Maintaining a dog’s teeth health is important. There are a few things to know about it to achieve easy success. Here are some DO's and DON'Ts:
DO give your dogs raw bones. The keyword is raw. Raw bones don’t splinter and clean teeth very well. If you have some cartilage or meat on bones, your dog will love them even more. Cow, pig, sheep, and game bones will do just fine. Find a local butcher where you can pick them up pretty cheap. These can last for days.
DO give your dog raw bird bones. Raw only. Raw bird bones are soft and do not splinter. Our favorite is a large bag of chicken wings (1st and 2nd sections) ice-glazed from Costco. One wing or thigh a day given frozen starting at 6 months is the best and easiest teeth cleaning your dog can get. Your 6-month-old teething pup will also appreciate cool relief for their teething pain.
DO choose destructible chew toys like cow ears, pig ears, rubbery toys, or Nylabone chews (don’t step on these in the dark; they hurt). As often as you have to replace them, it’s cheaper, easier, and painless compared to fixing your dog’s teeth. Nylabone bones last a while, though.
DO NOT give your dogs elk antlers. As indestructible as they are advertised to be, antlers are harder than your dog’s teeth. They often cause chips and cracks in your dog's teeth, leading to needing serious dental work. GSDs' bite is 238 psi, so chews have to give in not to damage teeth.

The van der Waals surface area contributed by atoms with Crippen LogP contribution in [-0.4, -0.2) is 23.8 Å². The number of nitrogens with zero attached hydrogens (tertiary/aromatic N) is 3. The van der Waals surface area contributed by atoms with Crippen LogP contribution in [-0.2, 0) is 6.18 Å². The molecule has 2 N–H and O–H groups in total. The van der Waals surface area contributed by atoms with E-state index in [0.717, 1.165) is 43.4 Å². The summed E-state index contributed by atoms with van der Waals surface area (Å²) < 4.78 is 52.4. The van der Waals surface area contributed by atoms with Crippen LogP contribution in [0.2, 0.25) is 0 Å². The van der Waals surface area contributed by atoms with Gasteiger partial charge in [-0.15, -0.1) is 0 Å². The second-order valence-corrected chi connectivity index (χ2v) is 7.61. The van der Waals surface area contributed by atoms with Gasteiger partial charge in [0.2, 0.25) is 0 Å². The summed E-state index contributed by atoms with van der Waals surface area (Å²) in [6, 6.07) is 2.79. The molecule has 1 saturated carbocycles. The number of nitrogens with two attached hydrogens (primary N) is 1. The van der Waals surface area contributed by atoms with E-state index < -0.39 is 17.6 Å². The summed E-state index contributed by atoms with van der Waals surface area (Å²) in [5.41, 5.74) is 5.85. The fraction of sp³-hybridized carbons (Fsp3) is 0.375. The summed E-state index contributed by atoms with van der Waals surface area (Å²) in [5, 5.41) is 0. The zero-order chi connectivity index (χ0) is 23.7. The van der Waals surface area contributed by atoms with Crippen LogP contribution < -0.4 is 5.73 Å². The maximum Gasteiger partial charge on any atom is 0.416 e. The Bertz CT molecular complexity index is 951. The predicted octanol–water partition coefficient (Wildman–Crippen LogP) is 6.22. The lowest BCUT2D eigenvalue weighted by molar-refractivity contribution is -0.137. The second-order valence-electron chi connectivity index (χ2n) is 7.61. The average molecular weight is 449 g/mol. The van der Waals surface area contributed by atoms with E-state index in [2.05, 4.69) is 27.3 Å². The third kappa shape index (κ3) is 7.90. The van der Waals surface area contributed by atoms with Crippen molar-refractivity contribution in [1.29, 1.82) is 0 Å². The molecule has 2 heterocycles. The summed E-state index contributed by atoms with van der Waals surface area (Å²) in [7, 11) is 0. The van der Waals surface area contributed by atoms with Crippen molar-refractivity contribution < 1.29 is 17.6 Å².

DO NOT give your dog cooked bird bones. Cooked bird bones splinter and can cause puncture of inner organs, including intestines, causing a 'septic effect'—contents of intestines leaking into a dog's inner organs. It is deadly. Guard cooked bird bones like a hawk, wrap them securely, and throw them away where your dogs cannot get them.
DO NOT allow your dog to chew on tennis balls (actual tennis balls; pet balls are okay). The surface of those balls resembles sandpaper, and even though one ball won’t hurt your pup, and it’s fine to chase balls, do not let your dog use balls as chew toys. They literally grind teeth like sandpaper, causing early wear.